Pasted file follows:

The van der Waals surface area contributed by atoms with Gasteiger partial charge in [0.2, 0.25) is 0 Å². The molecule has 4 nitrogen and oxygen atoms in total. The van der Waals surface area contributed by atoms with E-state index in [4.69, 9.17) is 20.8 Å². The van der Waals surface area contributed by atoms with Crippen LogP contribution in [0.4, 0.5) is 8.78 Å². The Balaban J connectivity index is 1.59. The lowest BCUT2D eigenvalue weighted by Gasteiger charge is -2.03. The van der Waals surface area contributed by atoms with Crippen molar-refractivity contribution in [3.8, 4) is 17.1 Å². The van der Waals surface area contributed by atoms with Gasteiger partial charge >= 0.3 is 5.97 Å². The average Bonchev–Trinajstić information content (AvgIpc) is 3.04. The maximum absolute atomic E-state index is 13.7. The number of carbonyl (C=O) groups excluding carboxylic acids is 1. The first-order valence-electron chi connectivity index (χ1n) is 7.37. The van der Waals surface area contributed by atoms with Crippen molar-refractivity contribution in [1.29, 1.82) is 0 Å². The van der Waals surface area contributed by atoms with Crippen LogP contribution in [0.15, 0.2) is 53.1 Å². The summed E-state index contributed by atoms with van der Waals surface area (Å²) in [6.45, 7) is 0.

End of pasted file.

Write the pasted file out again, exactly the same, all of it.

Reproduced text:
The van der Waals surface area contributed by atoms with Gasteiger partial charge in [0.2, 0.25) is 0 Å². The molecule has 4 nitrogen and oxygen atoms in total. The van der Waals surface area contributed by atoms with E-state index in [4.69, 9.17) is 20.8 Å². The van der Waals surface area contributed by atoms with Crippen LogP contribution in [0.4, 0.5) is 8.78 Å². The Balaban J connectivity index is 1.59. The lowest BCUT2D eigenvalue weighted by Gasteiger charge is -2.03. The van der Waals surface area contributed by atoms with Crippen molar-refractivity contribution in [3.8, 4) is 17.1 Å². The van der Waals surface area contributed by atoms with Gasteiger partial charge >= 0.3 is 5.97 Å². The average Bonchev–Trinajstić information content (AvgIpc) is 3.04. The maximum absolute atomic E-state index is 13.7. The number of carbonyl (C=O) groups excluding carboxylic acids is 1. The first-order valence-electron chi connectivity index (χ1n) is 7.37. The van der Waals surface area contributed by atoms with Crippen molar-refractivity contribution in [1.29, 1.82) is 0 Å². The van der Waals surface area contributed by atoms with Crippen LogP contribution in [0.15, 0.2) is 53.1 Å². The summed E-state index contributed by atoms with van der Waals surface area (Å²) in [6.45, 7) is 0.